In terms of mistaking the body-mind-sense complex as well as the innumerable other objects that constitute the manifest universe for Brahman, however, we are dealing with something a little bit different. Whereas in order to mistake the rope for a snake, one must have previously seen a snake, the projection of the apparent reality (i.e., the manifest universe in both its subtle and gross aspects) is not based on experiential memory, but rather results from the mind’s ability to recognize the “cosmic blueprints” that abide in dormant form in the Macrocosmic Causal Body, which is personified as Isvara, and are made manifest through the conditioning that maya upadhi, the limiting adjunct of causal matter, puts upon Brahman. That is, the mind is an instrument that is designed or a mechanism that is “programmed” to recognize these forms and, thus, is able to discern their apparent existence within the cosmic soup of pure potentiality (i.e., the unmanifest realm or “mind of God,” if you will) from the data it receives via the perceptive instruments/organs. Continue reading

Origin and Meaning of the word mithyA

mithya_head

Seekers often ask questions about the meaning of the word mithyA. It is, after all, one of the most important concepts in Advaita. Someone has just asked about the usage of the word itself: Did Shankara use it? Does it occur in the Upanishads? I had to do a bit of research on this one and thought others might be interested in what I discovered.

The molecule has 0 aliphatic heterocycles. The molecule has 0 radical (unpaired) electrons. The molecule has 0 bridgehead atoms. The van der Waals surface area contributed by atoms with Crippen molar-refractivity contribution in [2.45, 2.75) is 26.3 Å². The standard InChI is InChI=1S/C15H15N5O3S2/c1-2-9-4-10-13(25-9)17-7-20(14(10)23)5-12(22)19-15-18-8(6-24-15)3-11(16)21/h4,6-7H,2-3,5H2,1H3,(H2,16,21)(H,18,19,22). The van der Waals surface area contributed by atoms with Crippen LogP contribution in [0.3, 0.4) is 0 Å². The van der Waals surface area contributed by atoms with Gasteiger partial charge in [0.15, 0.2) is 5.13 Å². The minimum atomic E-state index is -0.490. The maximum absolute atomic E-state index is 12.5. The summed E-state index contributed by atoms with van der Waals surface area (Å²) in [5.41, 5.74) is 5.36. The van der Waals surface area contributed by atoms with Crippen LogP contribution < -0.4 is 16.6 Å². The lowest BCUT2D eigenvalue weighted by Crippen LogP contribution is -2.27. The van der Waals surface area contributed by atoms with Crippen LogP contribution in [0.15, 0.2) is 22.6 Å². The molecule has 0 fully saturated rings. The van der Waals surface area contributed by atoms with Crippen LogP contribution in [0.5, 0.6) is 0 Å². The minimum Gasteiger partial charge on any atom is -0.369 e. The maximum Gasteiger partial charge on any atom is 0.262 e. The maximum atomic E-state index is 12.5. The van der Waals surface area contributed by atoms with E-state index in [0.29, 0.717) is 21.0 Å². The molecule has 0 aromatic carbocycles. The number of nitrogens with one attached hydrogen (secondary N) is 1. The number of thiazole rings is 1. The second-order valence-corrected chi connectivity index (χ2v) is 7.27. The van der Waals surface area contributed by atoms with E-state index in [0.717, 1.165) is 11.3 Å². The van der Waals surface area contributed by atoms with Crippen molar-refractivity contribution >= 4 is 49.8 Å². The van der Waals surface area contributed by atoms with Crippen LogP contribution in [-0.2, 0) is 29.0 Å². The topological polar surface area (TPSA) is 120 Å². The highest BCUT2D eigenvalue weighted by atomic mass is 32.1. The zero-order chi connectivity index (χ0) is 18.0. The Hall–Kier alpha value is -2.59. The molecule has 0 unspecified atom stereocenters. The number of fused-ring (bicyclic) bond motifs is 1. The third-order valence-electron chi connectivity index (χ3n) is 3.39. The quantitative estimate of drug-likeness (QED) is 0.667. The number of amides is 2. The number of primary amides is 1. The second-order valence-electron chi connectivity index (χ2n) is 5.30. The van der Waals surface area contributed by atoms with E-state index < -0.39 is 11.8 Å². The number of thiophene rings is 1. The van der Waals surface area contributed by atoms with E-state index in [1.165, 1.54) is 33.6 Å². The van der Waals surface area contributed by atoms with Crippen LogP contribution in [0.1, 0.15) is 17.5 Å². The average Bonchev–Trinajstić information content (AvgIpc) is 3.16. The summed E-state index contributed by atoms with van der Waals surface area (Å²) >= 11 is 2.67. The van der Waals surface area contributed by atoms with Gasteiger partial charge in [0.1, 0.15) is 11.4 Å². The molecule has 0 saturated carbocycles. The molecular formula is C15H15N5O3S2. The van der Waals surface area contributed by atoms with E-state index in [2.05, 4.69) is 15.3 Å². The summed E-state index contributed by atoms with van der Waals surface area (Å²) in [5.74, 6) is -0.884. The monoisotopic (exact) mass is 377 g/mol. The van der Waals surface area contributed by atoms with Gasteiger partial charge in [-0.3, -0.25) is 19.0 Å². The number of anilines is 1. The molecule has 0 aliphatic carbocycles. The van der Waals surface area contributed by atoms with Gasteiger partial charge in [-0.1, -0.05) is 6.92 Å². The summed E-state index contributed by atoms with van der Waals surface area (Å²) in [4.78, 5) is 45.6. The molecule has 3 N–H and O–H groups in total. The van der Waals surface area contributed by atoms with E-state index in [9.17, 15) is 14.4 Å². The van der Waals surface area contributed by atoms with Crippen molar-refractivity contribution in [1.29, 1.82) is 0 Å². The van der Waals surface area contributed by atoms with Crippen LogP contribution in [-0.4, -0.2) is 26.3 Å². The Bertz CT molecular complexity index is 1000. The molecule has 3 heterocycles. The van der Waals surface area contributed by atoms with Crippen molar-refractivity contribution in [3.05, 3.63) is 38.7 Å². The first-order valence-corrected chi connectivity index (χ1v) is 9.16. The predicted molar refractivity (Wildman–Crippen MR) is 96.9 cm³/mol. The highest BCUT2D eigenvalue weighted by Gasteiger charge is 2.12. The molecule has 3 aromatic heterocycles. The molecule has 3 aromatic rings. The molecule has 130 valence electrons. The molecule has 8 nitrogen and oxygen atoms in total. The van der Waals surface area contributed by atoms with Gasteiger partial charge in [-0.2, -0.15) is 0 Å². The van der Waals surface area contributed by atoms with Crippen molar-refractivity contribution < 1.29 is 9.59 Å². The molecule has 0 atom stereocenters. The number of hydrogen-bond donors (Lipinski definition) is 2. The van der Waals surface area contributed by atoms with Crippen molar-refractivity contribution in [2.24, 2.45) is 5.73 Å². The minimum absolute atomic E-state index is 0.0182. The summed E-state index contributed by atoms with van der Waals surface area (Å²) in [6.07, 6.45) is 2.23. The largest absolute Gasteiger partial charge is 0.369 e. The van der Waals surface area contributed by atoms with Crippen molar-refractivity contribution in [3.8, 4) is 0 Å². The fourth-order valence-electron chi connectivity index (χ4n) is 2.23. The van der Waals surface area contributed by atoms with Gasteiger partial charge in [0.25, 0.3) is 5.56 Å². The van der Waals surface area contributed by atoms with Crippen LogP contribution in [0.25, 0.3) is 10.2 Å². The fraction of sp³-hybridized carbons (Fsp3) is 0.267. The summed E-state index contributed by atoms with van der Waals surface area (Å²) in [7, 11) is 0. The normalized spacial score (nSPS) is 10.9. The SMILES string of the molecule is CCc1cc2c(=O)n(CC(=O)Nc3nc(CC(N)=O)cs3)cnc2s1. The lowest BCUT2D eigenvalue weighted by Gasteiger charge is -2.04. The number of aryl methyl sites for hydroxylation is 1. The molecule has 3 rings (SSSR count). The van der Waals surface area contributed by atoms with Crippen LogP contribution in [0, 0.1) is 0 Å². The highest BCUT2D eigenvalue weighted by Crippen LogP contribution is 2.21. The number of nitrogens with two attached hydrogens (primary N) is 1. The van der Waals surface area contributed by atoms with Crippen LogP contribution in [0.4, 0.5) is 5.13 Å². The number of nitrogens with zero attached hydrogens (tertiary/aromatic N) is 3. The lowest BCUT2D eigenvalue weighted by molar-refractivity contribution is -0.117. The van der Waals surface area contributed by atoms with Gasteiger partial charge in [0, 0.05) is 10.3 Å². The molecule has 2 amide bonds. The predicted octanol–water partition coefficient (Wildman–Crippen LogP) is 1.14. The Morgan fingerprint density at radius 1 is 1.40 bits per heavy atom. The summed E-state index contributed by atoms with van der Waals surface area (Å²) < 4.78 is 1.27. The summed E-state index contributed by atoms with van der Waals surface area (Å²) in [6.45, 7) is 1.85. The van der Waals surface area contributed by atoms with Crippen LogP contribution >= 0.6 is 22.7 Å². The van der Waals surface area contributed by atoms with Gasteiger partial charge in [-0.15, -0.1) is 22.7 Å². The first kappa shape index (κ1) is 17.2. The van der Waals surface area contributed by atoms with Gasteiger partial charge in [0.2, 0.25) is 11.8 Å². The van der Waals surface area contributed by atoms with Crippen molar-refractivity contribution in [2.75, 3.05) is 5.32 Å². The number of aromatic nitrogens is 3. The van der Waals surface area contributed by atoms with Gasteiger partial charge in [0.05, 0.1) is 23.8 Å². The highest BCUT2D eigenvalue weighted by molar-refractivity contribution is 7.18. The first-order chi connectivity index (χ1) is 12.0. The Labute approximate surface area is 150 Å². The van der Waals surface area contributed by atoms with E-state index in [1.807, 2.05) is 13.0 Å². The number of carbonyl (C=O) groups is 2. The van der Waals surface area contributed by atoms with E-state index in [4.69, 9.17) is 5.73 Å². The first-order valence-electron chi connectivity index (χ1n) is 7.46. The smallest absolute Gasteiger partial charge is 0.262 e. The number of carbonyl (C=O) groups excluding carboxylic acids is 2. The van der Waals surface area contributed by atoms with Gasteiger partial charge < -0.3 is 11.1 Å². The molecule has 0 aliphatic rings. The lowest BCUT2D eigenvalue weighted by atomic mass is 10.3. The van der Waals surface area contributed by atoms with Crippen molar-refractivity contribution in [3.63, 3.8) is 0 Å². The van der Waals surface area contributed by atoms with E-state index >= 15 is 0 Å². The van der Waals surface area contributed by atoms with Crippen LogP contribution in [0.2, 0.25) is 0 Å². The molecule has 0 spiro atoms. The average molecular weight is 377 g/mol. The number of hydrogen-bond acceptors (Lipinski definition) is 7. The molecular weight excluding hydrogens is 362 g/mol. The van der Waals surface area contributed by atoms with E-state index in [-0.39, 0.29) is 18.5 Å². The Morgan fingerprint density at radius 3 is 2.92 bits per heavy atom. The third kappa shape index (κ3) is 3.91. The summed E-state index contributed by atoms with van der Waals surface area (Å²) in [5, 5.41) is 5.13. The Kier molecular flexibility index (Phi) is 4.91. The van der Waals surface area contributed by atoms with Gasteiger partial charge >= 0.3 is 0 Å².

The dictionary definition of the word gives: 1) contrarily, incorrectly, wrongly, improperly; 2) falsely, deceitfully, untruly; 3) not in reality, only apparently; 4) to no purpose, fruitlessly, in vain. According to John Grimes, it derives from the verb-root mith, meaning ‘to dispute angrily, altercate’.

It seems that it only occurs in one Upanishad – the muktikopaniShad. This is the Upanishad which tells you which Upanishads you need to study in order to obtain mokSha or mukti. It says that you can, in theory, get away with studying only one – the Mandukya, with its bare 12 sutras. If this alone does not enlighten you, then you need to study the 10 major Upanishads (Isha, Kena, Katha, Prashna, Mundaka, Mandukya, Taittiriya, Aitareya, Chandogya and Brihadaranyaka). If you still haven’t got it, there are a further 22 making up the main ones. Failing that, you are doomed to have to study the 108 commonly recognized ones. (After that, you start again!) Continue reading

Mandukya Upanishad – part 1

Here is Part 1 of a new, short series (5 or 6 parts) on the Mandukya Upanishad, from James Swartz.

This first part talks about the means for obtaining knowledge and the meaning of the word ‘limitlessness’, using the snake and rope metaphor.

(In case you are wondering about the photo, the title of the Upanishad is sometimes claimed to be derived from the Sanskrit ‘maNDa’, meaning ‘a frog’.)